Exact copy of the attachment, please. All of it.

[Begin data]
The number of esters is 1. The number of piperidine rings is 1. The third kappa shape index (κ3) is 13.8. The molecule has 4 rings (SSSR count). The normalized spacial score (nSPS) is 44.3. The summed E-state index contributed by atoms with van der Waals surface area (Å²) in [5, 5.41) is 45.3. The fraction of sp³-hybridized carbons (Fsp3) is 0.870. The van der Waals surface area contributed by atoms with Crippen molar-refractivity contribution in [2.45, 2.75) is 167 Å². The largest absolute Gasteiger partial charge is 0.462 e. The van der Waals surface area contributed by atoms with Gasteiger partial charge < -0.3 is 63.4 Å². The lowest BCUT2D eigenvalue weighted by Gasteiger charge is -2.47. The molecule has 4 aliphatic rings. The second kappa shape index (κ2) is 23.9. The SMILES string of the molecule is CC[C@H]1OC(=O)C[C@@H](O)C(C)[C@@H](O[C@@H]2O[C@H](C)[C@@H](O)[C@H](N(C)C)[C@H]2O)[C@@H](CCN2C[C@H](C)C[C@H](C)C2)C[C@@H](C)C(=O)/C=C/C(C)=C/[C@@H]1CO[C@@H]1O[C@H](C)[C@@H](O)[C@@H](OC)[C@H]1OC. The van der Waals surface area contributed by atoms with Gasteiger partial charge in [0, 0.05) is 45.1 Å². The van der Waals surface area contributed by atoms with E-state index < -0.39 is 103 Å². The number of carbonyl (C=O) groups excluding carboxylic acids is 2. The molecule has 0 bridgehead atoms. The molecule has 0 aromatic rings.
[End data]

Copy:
The number of esters is 1. The number of piperidine rings is 1. The third kappa shape index (κ3) is 13.8. The molecule has 4 rings (SSSR count). The normalized spacial score (nSPS) is 44.3. The summed E-state index contributed by atoms with van der Waals surface area (Å²) in [5, 5.41) is 45.3. The fraction of sp³-hybridized carbons (Fsp3) is 0.870. The van der Waals surface area contributed by atoms with Crippen molar-refractivity contribution in [2.45, 2.75) is 167 Å². The largest absolute Gasteiger partial charge is 0.462 e. The van der Waals surface area contributed by atoms with Gasteiger partial charge < -0.3 is 63.4 Å². The lowest BCUT2D eigenvalue weighted by Gasteiger charge is -2.47. The molecule has 4 aliphatic rings. The second kappa shape index (κ2) is 23.9. The SMILES string of the molecule is CC[C@H]1OC(=O)C[C@@H](O)C(C)[C@@H](O[C@@H]2O[C@H](C)[C@@H](O)[C@H](N(C)C)[C@H]2O)[C@@H](CCN2C[C@H](C)C[C@H](C)C2)C[C@@H](C)C(=O)/C=C/C(C)=C/[C@@H]1CO[C@@H]1O[C@H](C)[C@@H](O)[C@@H](OC)[C@H]1OC. The van der Waals surface area contributed by atoms with Gasteiger partial charge in [0, 0.05) is 45.1 Å². The van der Waals surface area contributed by atoms with E-state index < -0.39 is 103 Å². The number of carbonyl (C=O) groups excluding carboxylic acids is 2. The molecule has 0 bridgehead atoms. The molecule has 0 aromatic rings.